October means football, festivals, and fall-like weather are finally in full swing in Mississippi! The leaves and our wardrobes aren’t the only thing changing with the season. Transitioning to shorter (but still busy) fall days can be challenging. Less daylight often moves people indoors more, making spreading cold and flu viruses easier. Use these simple tips to keep your mental and physical health in check.
Prioritze personal time. Getting swept away in tailgates, festivals, trunk or treats, and pumpkin patches is easy—all good things, but it can wear on you mentally and physically. Find time to read a book in a hammock, take a bubble bath, leave work early, walk in the park, play golf, or fish alone. Find an hour a week to be (without the noise).
Protect your immune system. Everyone should want to take precautions within their control to keep a robust and responsive immune system. But beware, no magic pill, powder, or potion will ensure an everlasting healthy defense. Like all barriers, it will weaken over time (as you age) and with low maintenance, and even the best defensives can have weak spots and down days. Your immune system is no different.
But, regardless of your age or health status, there are simple, everyday things you can do to give your immune system a fighting chance. Drinking plenty of water, washing your hands often, eating nutritious foods, getting adequate rest, and getting a flu shot can reduce your risk of illness.
Be intentional with Vitamin D. Most of our Vitamin D comes from the sun, so our intake decreases during the fall/winter. Adequate Vitamin D is essential for a good mood, immune system, and bone health. Before it gets too cold, eat lunch or snacks outdoors, take breaks from work, and walk outside. Be intentional with eating foods high in vitamin D, like fish or fortified milk, cereals, or orange juice. Ask your healthcare provider about checking your vitamin D levels and recommendations for a vitamin D3 supplement or cod liver oil.
Buy in-season food. Fall is the perfect time to rotate out summer fruits and vegetables and fall/winter ones in. Produce purchased in season is more likely to be fresher, consumed closer to harvesting, and higher in nutritional value. Some antioxidants, such as Vitamin C, folate, and carotenes, will rapidly decline when stored. Add beets, broccoli, cabbage, eggplant, kale, pumpkin, broths, roasted squash, roots, and sautéed dark leafy greens to your grocery list.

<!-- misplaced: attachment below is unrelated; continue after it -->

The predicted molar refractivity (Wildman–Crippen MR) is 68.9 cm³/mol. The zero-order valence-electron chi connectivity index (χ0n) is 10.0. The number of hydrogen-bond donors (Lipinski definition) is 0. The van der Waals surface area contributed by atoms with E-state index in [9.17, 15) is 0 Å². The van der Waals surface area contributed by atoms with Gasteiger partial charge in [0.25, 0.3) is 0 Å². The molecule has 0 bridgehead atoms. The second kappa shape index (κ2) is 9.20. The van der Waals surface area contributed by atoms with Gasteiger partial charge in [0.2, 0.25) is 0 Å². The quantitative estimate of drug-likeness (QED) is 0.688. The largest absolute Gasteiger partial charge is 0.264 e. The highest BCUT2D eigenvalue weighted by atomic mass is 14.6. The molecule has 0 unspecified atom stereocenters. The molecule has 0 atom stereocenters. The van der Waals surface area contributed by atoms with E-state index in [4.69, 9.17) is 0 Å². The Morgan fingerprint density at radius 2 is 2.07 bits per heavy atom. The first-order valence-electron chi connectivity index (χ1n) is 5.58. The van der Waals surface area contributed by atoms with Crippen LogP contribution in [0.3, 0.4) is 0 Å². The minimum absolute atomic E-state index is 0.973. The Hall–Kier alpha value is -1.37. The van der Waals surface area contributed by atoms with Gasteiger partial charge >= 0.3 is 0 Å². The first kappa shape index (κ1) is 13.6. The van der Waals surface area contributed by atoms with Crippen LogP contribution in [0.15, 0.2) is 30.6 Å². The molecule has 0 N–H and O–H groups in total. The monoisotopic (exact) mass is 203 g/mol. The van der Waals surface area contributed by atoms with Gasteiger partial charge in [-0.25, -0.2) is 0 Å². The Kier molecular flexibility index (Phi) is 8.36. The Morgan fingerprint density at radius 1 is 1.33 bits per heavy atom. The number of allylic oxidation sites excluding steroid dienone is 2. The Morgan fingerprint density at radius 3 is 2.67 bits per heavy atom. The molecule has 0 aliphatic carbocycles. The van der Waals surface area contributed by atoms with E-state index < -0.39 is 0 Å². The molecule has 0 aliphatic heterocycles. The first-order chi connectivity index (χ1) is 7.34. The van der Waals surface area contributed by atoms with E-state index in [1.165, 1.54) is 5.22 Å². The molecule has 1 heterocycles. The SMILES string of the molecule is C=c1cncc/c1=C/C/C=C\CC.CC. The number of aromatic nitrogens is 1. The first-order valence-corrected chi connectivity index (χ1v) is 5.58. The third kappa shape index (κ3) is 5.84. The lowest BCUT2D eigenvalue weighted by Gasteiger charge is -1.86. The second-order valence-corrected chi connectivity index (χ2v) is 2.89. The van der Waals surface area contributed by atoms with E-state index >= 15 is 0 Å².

Move More. Mississippi finally gets a break from the abusive heat in October, making it the perfect time to get back moving. Just 30 minutes of walking can increase cardiovascular fitness, strengthen bones, reduce excess body fat, and boost muscle power and endurance. You don’t need fancy equipment or gym memberships, just a commitment to get it in. Break it into three ten-minute bursts of walking and get the same benefits. Some walking is better than no walking any day of the week.
Be kind to yourself. The holidays can cause weight gain, shorter days can cause low mood, and the flu season can cause sickness. Listen to your body and give it what it needs: grace, a nutritious meal, sunlight, and enjoyable movement!
Roasted Red Pepper and Tomato Soup
Source: The Dairy Alliance, Mississippi Dairy Farm Families
- 2 tablespoons butter
- 1 tablespoons olive oil
- 1yellow onion, chopped
- 2 carrots, peeled and chopped
- 2 celery stalks, chopped
- 2 teaspoons minced garlic
- salt to taste
- black pepper to taste
- 1 tablespoon tomato paste
- 1 tablespoon smoked paprika
- 1 tablespoon cumin
- 1 tablespoon dried thyme
- 1 (15-ounce) jar roasted red peppers, drained
- 1 (14.5-ounce) can fire-roasted diced tomatoes
- 3 cups chicken broth
- 1 (5-ounce) container plain Greek yogurt
- 1⁄2 cup half-and-half
- 1⁄2 cup Parmesan cheese, shaved, plus more for garnishing
- Heat butter and olive oil in a saucepan over medium heat. Add onions, carrots, and celery, and sauté 10 minutes or until tender. Add garlic and sauté until fragrant. Season with salt and pepper. Add tomato paste, paprika, cumin, and thyme and cook a few more minutes.
- Add drained red peppers, tomatoes, and chicken broth. Let simmer 25 minutes or until vegetables are tender. Add more salt and pepper if needed. Using either a hand-held immersion blender or regular blender, puree until smooth. *Be careful adding hot liquid to regular blender. Add Greek yogurt, half-and-half, and Parmesan cheese. Stir until combined and let simmer for another 10 minutes.
Mini Pumpkin Cupcakes
Perfect for fall parties! To make standard-sized cupcakes, just use a traditional muffin tin and adjust the time for baking.
- 3/4 cup all-purpose flour
- 1 + 1/4 tsp pumpkin pie spice blend
- 1/2 tsp baking soda
- 1/4 tsp salt
- 1 cup canned pumpkin puree
- 3/4 cup granulated sugar
- 1 large egg
- 2 tablespoons vegetable oil
- 2 tablespoons orange juice pulp-free
- sprinkles (optional garnish)
Preheat oven to 350°F. Line a 24-cup mini muffin tin with paper liners.
Mix flour, pumpkin spice, baking soda, and salt in a medium-sized bowl. Mix and set aside.
Combine pumpkin puree, sugar, egg, oil, and juice in a large bowl. Whisk until just blended.
Add flour to the pumpkin mixture and stir with a fork or whisk until moistened.
Use a tablespoon to fill prepared muffin cups about ¾ full.
Bake in preheated oven for 15-20 minutes, checking for doneness with a toothpick inserted into the center of the cupcake.
Remove cupcakes from muffin tin and allow to cool completely on a wire baking rack before decorating.
Best with homemade or store-bought cream cheese frosting!